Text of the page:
A district court in Delaware has sentenced a Russian man to more than a year behind bars for trying to smuggle military-grade night-vision equipment to Russia, a news report said.
Delawareonline.com said Wednesday that Dmitry Ustinov had been sentenced to a prison sentence of 18 months for attempting to bring into Russia equipment supposedly intended for his hunting shop in Moscow.
But the cutting-edge night-vision scopes, used by the U.S. military, can also be mounted on drones on weapons and are banned from export without a federal license.
Ustinov, 53, was detained last year in Lithuania and extradited to the U.S., where he pleaded guilty to the charges in July, according to the U.S. Department of Justice.
Investigators said he tried to get at least 17 military-grade scopes out of United States between 2010 and 2013.
Ustinov used fake companies, listed Cyprus as a false destination for the shipments, or simply tried to conceal the smuggled devices in used car parts.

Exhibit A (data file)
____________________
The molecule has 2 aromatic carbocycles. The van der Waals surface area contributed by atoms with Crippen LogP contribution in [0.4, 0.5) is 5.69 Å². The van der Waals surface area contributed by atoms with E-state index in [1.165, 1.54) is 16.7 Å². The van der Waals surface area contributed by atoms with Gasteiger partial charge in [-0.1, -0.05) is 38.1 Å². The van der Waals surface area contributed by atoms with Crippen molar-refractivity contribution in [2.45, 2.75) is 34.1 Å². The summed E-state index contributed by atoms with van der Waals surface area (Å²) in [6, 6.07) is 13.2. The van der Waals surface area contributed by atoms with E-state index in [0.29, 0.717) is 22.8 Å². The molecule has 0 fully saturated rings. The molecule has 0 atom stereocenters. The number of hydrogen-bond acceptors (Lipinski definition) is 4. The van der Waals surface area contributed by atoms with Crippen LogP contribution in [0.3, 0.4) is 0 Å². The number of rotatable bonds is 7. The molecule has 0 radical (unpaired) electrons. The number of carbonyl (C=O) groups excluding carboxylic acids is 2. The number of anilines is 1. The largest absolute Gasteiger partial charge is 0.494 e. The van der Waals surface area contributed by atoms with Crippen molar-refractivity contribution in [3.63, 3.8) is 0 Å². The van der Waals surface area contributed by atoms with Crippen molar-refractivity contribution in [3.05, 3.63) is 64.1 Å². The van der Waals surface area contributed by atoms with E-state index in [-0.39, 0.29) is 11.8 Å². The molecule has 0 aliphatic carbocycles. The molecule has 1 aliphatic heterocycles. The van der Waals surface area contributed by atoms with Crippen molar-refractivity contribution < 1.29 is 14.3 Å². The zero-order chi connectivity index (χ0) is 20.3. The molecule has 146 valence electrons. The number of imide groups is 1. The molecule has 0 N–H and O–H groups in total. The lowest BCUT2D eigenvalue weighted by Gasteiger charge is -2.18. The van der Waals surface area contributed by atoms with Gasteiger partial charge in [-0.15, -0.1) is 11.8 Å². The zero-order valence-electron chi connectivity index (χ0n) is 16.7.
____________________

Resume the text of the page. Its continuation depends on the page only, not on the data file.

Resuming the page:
He will be deported to Russia after serving his sentence, the report said.
The incident has irked the Russian Foreign Ministry, which has long accused the U.S. of orchestrating a witch hunt on Russian citizens worldwide by detaining them on allegedly flimsy pretexts.
The best-known case of the kind is that of Viktor Bout, extradited to the U.S. from Thailand in 2010 and convicted in 2011 of running an arms smuggling empire.
Bout has denied the charges, and has dismissed theories he could not have run his sophisticated operation without help from the Kremlin.